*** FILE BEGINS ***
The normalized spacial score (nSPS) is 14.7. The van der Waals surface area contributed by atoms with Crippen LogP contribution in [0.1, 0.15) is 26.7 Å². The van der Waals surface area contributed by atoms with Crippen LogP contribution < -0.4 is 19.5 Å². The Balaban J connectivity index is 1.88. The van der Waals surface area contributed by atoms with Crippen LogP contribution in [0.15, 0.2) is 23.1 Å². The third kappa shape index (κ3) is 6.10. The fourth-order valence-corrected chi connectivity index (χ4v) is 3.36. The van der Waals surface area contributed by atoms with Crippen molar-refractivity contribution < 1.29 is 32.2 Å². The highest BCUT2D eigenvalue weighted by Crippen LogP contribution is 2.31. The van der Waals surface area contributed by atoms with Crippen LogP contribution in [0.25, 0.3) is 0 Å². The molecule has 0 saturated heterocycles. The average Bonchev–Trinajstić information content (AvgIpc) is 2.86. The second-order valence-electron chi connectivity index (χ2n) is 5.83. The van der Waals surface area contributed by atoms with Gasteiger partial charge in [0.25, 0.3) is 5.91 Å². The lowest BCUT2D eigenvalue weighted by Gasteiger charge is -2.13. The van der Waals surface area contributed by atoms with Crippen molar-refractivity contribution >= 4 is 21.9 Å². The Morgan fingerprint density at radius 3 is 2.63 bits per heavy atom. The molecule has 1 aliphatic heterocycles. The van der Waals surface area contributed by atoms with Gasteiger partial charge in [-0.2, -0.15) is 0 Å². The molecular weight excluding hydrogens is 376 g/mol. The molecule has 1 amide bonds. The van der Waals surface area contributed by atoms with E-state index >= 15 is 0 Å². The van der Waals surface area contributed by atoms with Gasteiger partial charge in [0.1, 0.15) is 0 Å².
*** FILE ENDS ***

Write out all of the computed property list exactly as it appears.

The normalized spacial score (nSPS) is 14.7. The van der Waals surface area contributed by atoms with Crippen LogP contribution in [0.1, 0.15) is 26.7 Å². The van der Waals surface area contributed by atoms with Crippen LogP contribution < -0.4 is 19.5 Å². The Balaban J connectivity index is 1.88. The van der Waals surface area contributed by atoms with Crippen LogP contribution in [0.15, 0.2) is 23.1 Å². The third kappa shape index (κ3) is 6.10. The fourth-order valence-corrected chi connectivity index (χ4v) is 3.36. The van der Waals surface area contributed by atoms with Crippen molar-refractivity contribution < 1.29 is 32.2 Å². The highest BCUT2D eigenvalue weighted by Crippen LogP contribution is 2.31. The van der Waals surface area contributed by atoms with Crippen LogP contribution in [0.25, 0.3) is 0 Å². The molecule has 0 saturated heterocycles. The average Bonchev–Trinajstić information content (AvgIpc) is 2.86. The second-order valence-electron chi connectivity index (χ2n) is 5.83. The van der Waals surface area contributed by atoms with Gasteiger partial charge in [0.25, 0.3) is 5.91 Å². The lowest BCUT2D eigenvalue weighted by Gasteiger charge is -2.13. The van der Waals surface area contributed by atoms with Crippen molar-refractivity contribution >= 4 is 21.9 Å². The Morgan fingerprint density at radius 3 is 2.63 bits per heavy atom. The molecule has 1 aliphatic heterocycles. The van der Waals surface area contributed by atoms with Gasteiger partial charge in [-0.2, -0.15) is 0 Å². The molecular weight excluding hydrogens is 376 g/mol. The molecule has 1 amide bonds. The van der Waals surface area contributed by atoms with E-state index >= 15 is 0 Å². The van der Waals surface area contributed by atoms with Gasteiger partial charge in [0.1, 0.15) is 0 Å².